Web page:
60
2
4
60
2
0
50
4
4
55
52
65
40
50
No
1
2
30
1
2
30
24
30
1
2
30
8
20
2
0
25
24
30
20
25
British Journal of Arts and Social Sciences
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42
Some
Time
0
0
8
20
8
10
4
10
1
2
30
1
6
20
4
5
40
25
Do you teach through
interactive
techniques?
Yes
2
8
70
8
20
36
45
3
2
80
2
0
50
5
2
65
60
75
28
35
No
4
10
2
0
50
24
30
4
10
8
20
1
2
15
8
10
28
35
Some
Time
8
20
1
2
30
20
25
4
10
1
2
30
1
6
20
12
15
24
30
Do your students
respond in English?
Yes
1
2
30
4
10
16
20
2
8
70
0
0
2
8
35
40
50
4
5
No
1
2
30
2
8
70
40
50
4
10
1
2
30
1
6
20
16
20
40
50
Some
Time
1
6
40
8
20
24
30
8
20
2
8
70
3
6
45
24
30
36
45
Do you promote
participatory
techniques of
teaching in English?
Yes
0
0
3
2
80
32
40
1
2
30
2
8
70
4
0
50
12
15
60
75
No
2
4
60
4
10
28
35
1
2
30
0
0
1
2
15
36
45
4
5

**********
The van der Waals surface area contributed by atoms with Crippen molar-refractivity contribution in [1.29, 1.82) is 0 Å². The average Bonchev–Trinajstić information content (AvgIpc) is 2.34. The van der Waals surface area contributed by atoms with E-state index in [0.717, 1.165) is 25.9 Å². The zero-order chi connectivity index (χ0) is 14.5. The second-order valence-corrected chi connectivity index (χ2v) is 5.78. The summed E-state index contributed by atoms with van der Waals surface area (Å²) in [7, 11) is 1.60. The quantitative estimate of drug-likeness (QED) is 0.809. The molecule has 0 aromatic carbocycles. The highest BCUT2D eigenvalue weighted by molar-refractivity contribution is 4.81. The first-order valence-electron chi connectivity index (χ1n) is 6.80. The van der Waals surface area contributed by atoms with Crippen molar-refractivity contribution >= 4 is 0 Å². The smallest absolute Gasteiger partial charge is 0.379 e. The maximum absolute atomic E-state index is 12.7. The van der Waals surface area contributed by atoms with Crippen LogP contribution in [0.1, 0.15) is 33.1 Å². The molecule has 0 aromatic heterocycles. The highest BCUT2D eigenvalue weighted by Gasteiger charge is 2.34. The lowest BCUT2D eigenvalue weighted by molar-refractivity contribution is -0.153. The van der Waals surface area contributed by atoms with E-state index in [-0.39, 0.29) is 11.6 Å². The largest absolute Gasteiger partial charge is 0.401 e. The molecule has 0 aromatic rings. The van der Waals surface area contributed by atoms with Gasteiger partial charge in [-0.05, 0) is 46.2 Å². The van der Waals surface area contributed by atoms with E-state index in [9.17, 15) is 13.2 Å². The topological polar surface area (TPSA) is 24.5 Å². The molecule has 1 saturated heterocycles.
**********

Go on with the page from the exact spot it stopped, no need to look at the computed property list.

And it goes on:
Some
Time
1
6
40
4
10
20
25
1
6
40
1
2
30
2
8
35
32
40
16
20
Do you use mother-
tongue while teaching
English?
Yes
1
2
30
0
0
12
15
0
0
8
20
8
10
12
15
8
10
No
1
6
40
2
8
70
44
55
2
0
50
3
2
80
5
2
65
36
45
60
75
Some
Time
1
2
30
1
2
30
24
30
2
0
50
0
0
2
0
25
32
40
12
15
Do you use other
material for the
enhancement of
speaking skill of the
students?
Yes
2
0
50
2
8
70
48
60
8
20
1
2
30
2
0
25
28
35
40
50
No
4
10
1
2
30
16
20
1
6
40
2
4
60
4
0
50
20
25
36
45
Some
Time
1
6
40
0
0
16
20
1
5
40
4
10
2
0
25
32
40
4
5
Does your school
have English
speaking
environment?
Yes
2
4
60
2
0
50
44
55
2
4
60
1
6
40
4
0
50
48
60
36
45
No
1
30
1
30
24
30
1
30
1
30
2
30
24
30
24
30
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43
2
2
2
2
4
Some
Time
4
10
8
20
12
15
4
10
1
2
30
1
6
20
8
10
20
25
Do the teachers
teaching English
interact with one
another in English?
Yes
2
4
60
1
2
30
36
45
1
6
40
4
10
2
0
25
40
50
16
20
No
0
0
1
2
30
12
30
0
0
1
2
30
1
2
30
0
0
24
15
Some
Time
1
6
20
1
6
20
32
40
2
4
60
2
4
60
4
8
60
40
50
40
50